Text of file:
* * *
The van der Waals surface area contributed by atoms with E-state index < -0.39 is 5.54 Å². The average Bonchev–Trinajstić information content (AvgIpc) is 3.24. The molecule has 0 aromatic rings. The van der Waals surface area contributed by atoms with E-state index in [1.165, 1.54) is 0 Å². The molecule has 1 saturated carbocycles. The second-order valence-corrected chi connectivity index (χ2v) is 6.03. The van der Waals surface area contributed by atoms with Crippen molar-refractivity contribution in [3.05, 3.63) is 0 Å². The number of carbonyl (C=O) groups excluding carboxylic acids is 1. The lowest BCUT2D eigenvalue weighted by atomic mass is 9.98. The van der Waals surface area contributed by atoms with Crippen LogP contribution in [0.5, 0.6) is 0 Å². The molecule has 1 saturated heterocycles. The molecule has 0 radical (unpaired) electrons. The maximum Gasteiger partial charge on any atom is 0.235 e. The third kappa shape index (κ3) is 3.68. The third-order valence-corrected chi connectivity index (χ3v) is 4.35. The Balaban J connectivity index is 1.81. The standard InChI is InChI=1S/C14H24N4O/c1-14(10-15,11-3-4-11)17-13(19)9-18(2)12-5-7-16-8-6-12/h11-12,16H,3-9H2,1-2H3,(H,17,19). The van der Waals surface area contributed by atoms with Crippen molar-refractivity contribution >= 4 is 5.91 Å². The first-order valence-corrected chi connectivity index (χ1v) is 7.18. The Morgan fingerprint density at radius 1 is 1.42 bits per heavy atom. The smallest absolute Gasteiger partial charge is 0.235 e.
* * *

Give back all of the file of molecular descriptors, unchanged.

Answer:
The van der Waals surface area contributed by atoms with E-state index < -0.39 is 5.54 Å². The average Bonchev–Trinajstić information content (AvgIpc) is 3.24. The molecule has 0 aromatic rings. The van der Waals surface area contributed by atoms with E-state index in [1.165, 1.54) is 0 Å². The molecule has 1 saturated carbocycles. The second-order valence-corrected chi connectivity index (χ2v) is 6.03. The van der Waals surface area contributed by atoms with Crippen molar-refractivity contribution in [3.05, 3.63) is 0 Å². The number of carbonyl (C=O) groups excluding carboxylic acids is 1. The lowest BCUT2D eigenvalue weighted by atomic mass is 9.98. The van der Waals surface area contributed by atoms with Crippen LogP contribution in [0.5, 0.6) is 0 Å². The molecule has 1 saturated heterocycles. The molecule has 0 radical (unpaired) electrons. The maximum Gasteiger partial charge on any atom is 0.235 e. The third kappa shape index (κ3) is 3.68. The third-order valence-corrected chi connectivity index (χ3v) is 4.35. The Balaban J connectivity index is 1.81. The standard InChI is InChI=1S/C14H24N4O/c1-14(10-15,11-3-4-11)17-13(19)9-18(2)12-5-7-16-8-6-12/h11-12,16H,3-9H2,1-2H3,(H,17,19). The van der Waals surface area contributed by atoms with Crippen molar-refractivity contribution >= 4 is 5.91 Å². The first-order valence-corrected chi connectivity index (χ1v) is 7.18. The Morgan fingerprint density at radius 1 is 1.42 bits per heavy atom. The smallest absolute Gasteiger partial charge is 0.235 e.